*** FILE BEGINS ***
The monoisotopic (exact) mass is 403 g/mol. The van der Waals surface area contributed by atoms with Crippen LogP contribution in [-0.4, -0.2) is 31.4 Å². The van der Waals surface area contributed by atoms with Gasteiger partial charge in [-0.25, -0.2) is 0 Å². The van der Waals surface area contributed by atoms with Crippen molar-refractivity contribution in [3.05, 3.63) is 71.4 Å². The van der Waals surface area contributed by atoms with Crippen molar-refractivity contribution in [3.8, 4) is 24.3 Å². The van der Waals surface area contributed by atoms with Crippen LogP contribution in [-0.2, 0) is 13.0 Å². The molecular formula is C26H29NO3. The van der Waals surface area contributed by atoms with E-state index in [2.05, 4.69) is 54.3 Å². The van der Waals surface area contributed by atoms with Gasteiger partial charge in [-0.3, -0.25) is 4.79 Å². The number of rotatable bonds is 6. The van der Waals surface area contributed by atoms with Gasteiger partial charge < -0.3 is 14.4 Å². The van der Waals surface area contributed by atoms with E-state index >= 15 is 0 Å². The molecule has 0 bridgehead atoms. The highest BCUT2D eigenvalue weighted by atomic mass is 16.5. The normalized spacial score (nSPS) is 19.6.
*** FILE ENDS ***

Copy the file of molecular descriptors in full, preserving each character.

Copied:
The monoisotopic (exact) mass is 403 g/mol. The van der Waals surface area contributed by atoms with Crippen LogP contribution in [-0.4, -0.2) is 31.4 Å². The van der Waals surface area contributed by atoms with Gasteiger partial charge in [-0.25, -0.2) is 0 Å². The van der Waals surface area contributed by atoms with Crippen molar-refractivity contribution in [3.05, 3.63) is 71.4 Å². The van der Waals surface area contributed by atoms with Crippen molar-refractivity contribution in [3.8, 4) is 24.3 Å². The van der Waals surface area contributed by atoms with Crippen LogP contribution in [-0.2, 0) is 13.0 Å². The molecular formula is C26H29NO3. The van der Waals surface area contributed by atoms with E-state index in [2.05, 4.69) is 54.3 Å². The van der Waals surface area contributed by atoms with Gasteiger partial charge in [-0.3, -0.25) is 4.79 Å². The number of rotatable bonds is 6. The van der Waals surface area contributed by atoms with Gasteiger partial charge < -0.3 is 14.4 Å². The van der Waals surface area contributed by atoms with E-state index >= 15 is 0 Å². The molecule has 0 bridgehead atoms. The highest BCUT2D eigenvalue weighted by atomic mass is 16.5. The normalized spacial score (nSPS) is 19.6.